The recently proposed UC Mexico Initiative creates a partnership with Universidad Autonoma De Baja California Mexico, Increasing Political and Cultural Ties Between California and Mexico.
Student Exchange Program Will Improve International Relations and Cultural Understanding
Last year, Chancellor Khosla signed a memorandum of understanding with Autonomous University in Baja California President Felipe Cuamea Velazquez that is intended to strengthen university ties across the border and allow for, according to Khosla, a “meaningful exchange of ideas and resources between our students and faculty.” However, this agreement is not new; UCSD has had a long history of collaboration with sundry Mexican institutions. A couple of months later, UC President Janet Napolitano signed a five-year agreement with Leonardo Beltran, the Mexican secretariat of energy and deputy secretary for energy energy planning and transition, to allow for cooperation on addressing issues, such as renewable energy resources, that are faced by both countries.
As our world is becoming globalized and cultural flows are increasing, it is necessary for institutions to work together to improve the needs of populations on both sides of the border. While the effects of the initiative are yet to be seen, the UC-Mexico Initiative and other agreements like it will bring awareness to conditions individuals in Mexico face, considering that, as of 2011, 83 percent of the approximately 14.4 million Latinos, of whom make up 39 percent of California’s population, living in the state are from Mexico, and immigration rates are increasing.
Immigration continues to be a contentious issue, especially after President Obama passed executive orders deferring the deportation of undocumented immigrants. Although the initiatives are primarily focused on research, they will undoubtedly provide a perspective on how an easier exchange of ideas can benefit both countries. Additionally, students are given the opportunity to obtain skills, such as learning Spanish, and a cultural understanding less inhibited by a heavily guarded border.
— TINA BUTOIU News Editor
Multilingualism Should Be Prioritized With University of California Mexico Initiative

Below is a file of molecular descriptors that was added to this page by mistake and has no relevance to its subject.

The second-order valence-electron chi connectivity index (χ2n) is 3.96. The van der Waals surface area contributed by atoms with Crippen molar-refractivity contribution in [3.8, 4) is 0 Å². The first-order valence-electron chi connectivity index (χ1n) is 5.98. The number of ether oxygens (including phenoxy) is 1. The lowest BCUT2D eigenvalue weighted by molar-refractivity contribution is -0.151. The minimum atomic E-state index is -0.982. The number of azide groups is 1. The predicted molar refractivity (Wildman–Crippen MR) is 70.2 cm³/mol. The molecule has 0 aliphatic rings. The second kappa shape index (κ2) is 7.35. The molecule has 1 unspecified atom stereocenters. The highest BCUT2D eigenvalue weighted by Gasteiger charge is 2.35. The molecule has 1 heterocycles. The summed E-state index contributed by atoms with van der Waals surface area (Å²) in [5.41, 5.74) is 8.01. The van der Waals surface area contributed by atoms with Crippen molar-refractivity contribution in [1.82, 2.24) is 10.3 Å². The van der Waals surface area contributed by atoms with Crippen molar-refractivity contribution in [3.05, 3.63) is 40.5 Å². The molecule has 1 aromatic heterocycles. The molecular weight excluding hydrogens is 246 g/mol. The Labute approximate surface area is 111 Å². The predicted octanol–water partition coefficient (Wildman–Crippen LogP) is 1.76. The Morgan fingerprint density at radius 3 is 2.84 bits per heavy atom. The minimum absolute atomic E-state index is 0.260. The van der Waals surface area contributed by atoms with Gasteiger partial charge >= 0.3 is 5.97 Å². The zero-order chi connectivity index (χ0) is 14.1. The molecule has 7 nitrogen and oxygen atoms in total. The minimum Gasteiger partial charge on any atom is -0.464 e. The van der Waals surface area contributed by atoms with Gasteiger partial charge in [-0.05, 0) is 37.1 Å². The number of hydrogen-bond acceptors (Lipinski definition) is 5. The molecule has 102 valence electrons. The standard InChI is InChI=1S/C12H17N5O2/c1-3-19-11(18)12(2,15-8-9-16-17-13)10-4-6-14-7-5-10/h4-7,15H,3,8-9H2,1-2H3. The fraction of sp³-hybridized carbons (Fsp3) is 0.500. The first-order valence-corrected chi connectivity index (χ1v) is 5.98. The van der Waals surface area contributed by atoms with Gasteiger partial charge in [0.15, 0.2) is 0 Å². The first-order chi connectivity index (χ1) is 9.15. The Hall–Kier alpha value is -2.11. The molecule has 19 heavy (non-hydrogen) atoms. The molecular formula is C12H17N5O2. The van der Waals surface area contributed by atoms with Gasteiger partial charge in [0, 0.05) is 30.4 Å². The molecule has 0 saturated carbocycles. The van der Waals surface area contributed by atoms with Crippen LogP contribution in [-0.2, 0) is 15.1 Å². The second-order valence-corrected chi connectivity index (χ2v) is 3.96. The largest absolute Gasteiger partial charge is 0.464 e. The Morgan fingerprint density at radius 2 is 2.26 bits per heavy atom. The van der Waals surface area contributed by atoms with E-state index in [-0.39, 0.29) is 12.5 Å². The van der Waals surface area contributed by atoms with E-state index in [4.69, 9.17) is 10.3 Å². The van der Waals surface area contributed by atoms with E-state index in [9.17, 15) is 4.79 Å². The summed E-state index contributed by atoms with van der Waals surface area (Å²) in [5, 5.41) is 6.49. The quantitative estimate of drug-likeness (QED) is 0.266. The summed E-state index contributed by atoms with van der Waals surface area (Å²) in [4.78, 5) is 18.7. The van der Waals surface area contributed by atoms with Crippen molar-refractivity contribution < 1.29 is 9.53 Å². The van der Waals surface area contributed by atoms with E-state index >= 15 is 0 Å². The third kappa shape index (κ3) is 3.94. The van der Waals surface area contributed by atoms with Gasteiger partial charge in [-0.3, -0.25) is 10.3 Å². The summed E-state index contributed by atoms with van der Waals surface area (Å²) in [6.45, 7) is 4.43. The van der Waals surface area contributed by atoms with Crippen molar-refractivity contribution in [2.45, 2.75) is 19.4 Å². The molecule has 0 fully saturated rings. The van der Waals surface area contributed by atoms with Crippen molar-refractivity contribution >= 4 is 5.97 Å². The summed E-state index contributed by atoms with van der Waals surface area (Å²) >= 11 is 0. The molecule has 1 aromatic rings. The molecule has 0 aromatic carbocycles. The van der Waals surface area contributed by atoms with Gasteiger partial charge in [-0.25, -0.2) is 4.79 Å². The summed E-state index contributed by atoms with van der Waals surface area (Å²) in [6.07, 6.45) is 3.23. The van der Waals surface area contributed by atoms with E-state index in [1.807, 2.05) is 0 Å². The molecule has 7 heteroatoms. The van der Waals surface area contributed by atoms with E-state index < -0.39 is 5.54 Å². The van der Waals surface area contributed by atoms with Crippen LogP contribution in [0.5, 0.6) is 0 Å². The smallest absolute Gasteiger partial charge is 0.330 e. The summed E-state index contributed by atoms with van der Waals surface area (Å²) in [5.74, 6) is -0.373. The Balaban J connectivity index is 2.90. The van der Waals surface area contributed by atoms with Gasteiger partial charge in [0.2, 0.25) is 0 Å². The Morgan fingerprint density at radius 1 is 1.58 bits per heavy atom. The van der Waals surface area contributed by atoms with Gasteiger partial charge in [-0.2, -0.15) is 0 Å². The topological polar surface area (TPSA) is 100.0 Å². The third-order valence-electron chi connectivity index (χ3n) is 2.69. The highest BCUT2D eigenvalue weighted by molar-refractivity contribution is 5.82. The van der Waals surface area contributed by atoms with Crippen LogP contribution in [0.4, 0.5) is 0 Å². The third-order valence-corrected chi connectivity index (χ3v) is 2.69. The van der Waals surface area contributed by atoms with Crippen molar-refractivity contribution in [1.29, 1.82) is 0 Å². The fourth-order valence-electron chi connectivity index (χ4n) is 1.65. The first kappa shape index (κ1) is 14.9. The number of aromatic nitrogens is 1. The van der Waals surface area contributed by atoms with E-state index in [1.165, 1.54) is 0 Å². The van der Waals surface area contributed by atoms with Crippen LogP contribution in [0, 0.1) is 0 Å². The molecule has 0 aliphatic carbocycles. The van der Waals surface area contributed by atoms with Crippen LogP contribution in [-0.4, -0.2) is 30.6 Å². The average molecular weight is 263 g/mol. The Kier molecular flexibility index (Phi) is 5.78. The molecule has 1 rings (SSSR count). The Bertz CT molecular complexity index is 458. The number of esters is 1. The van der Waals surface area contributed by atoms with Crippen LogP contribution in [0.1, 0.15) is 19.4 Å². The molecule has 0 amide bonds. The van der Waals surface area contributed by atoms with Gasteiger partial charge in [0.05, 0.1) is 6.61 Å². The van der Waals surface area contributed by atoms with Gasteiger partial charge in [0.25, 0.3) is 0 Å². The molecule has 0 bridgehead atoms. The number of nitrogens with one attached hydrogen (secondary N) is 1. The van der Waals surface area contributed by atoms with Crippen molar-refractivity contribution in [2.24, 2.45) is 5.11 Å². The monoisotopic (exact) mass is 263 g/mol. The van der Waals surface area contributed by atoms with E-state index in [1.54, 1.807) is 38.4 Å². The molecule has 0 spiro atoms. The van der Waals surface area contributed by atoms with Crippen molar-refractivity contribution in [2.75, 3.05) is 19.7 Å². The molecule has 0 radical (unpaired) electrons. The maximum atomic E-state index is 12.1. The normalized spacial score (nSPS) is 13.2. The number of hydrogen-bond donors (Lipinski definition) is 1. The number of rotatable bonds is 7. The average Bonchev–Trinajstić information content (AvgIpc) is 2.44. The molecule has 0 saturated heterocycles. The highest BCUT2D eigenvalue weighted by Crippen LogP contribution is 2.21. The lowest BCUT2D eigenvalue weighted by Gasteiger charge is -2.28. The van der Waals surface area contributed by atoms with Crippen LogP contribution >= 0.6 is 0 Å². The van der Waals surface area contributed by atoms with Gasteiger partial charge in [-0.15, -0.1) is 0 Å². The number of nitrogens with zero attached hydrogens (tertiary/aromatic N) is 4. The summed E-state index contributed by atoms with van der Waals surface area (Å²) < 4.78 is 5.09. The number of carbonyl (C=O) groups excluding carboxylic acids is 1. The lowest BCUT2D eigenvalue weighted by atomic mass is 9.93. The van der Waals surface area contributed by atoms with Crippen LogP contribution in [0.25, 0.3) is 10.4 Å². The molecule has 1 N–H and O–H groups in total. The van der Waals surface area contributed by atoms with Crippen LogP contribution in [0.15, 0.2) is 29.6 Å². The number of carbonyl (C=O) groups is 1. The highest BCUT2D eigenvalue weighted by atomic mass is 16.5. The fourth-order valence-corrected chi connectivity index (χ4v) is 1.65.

Imagine an American high school student with an Italian father and a Spanish mother that was put in a European school system with a language curriculum of French, English and German every year since the sixth grade. Knowing multiple languages enhances curriculum vitae and helps young students to get in touch with other cultures, therefore helping them better understand the modern world we live in. The American system does not allow for the same cultural awareness, and it is far behind in terms of languages, as other countries at least learn English as a second language very early in a student’s education.
With Mexico emerging as a world power, it is becoming important for a border state, like California, to pay more attention to multicultural homes, especially those with Latin-American immigrants. Getting students to learn Spanish on a more consistent basis would strengthen the links between the United States and Mexico, just as the UC-Mexico Initiative plans to do.
The 2015 class of incoming freshmen will be the first in UC history with a higher percentage of Latino students than white students. The Los Angeles Times tells us that “28.8 percent of those admitted to at least one UC campus were Latino, compared with 26.8 percent white. At 36.2 percent, Asian-Americans again made up the largest ethnic group among admitted students from California. Blacks from California were just 4.2 percent.” This is evidence that the culture is changing in the United States, which also means there needs to be a change in the culture of education. In a new era of globalization, knowing several languages is an advantage that the United States has to enforce on students, not only in college, but at every level.
— MARCUS THUILLIER Staff Writer